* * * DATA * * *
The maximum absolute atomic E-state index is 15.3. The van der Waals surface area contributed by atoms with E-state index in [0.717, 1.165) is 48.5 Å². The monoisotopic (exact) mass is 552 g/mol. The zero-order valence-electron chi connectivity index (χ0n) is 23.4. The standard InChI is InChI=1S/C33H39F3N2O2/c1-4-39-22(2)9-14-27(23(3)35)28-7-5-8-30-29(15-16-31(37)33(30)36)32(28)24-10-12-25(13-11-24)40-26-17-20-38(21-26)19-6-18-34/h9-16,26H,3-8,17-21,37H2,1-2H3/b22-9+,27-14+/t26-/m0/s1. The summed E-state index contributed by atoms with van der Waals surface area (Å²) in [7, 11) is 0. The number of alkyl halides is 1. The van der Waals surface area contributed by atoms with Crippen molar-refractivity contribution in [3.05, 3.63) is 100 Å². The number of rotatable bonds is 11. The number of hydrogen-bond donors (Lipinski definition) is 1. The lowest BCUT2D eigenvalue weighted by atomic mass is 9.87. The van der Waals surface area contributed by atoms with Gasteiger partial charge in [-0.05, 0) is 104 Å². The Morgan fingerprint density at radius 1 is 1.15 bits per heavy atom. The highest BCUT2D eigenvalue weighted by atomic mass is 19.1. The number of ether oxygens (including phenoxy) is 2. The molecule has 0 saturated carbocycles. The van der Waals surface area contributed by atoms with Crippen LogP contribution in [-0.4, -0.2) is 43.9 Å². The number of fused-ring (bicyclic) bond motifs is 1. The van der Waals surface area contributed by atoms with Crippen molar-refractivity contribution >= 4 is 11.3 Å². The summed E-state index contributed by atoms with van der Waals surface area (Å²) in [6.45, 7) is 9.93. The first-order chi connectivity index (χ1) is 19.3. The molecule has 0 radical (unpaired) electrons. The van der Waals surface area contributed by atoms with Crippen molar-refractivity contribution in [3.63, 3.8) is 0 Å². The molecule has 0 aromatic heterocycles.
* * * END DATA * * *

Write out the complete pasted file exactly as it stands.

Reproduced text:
The maximum absolute atomic E-state index is 15.3. The van der Waals surface area contributed by atoms with E-state index in [0.717, 1.165) is 48.5 Å². The monoisotopic (exact) mass is 552 g/mol. The zero-order valence-electron chi connectivity index (χ0n) is 23.4. The standard InChI is InChI=1S/C33H39F3N2O2/c1-4-39-22(2)9-14-27(23(3)35)28-7-5-8-30-29(15-16-31(37)33(30)36)32(28)24-10-12-25(13-11-24)40-26-17-20-38(21-26)19-6-18-34/h9-16,26H,3-8,17-21,37H2,1-2H3/b22-9+,27-14+/t26-/m0/s1. The summed E-state index contributed by atoms with van der Waals surface area (Å²) in [7, 11) is 0. The number of alkyl halides is 1. The van der Waals surface area contributed by atoms with Crippen molar-refractivity contribution in [3.05, 3.63) is 100 Å². The number of rotatable bonds is 11. The number of hydrogen-bond donors (Lipinski definition) is 1. The lowest BCUT2D eigenvalue weighted by atomic mass is 9.87. The van der Waals surface area contributed by atoms with Gasteiger partial charge in [-0.05, 0) is 104 Å². The Morgan fingerprint density at radius 1 is 1.15 bits per heavy atom. The highest BCUT2D eigenvalue weighted by atomic mass is 19.1. The number of ether oxygens (including phenoxy) is 2. The molecule has 0 saturated carbocycles. The van der Waals surface area contributed by atoms with Crippen LogP contribution in [-0.4, -0.2) is 43.9 Å². The number of fused-ring (bicyclic) bond motifs is 1. The van der Waals surface area contributed by atoms with Crippen molar-refractivity contribution >= 4 is 11.3 Å². The summed E-state index contributed by atoms with van der Waals surface area (Å²) in [6.45, 7) is 9.93. The first-order chi connectivity index (χ1) is 19.3. The molecule has 0 radical (unpaired) electrons. The van der Waals surface area contributed by atoms with Crippen molar-refractivity contribution in [3.63, 3.8) is 0 Å². The molecule has 0 aromatic heterocycles.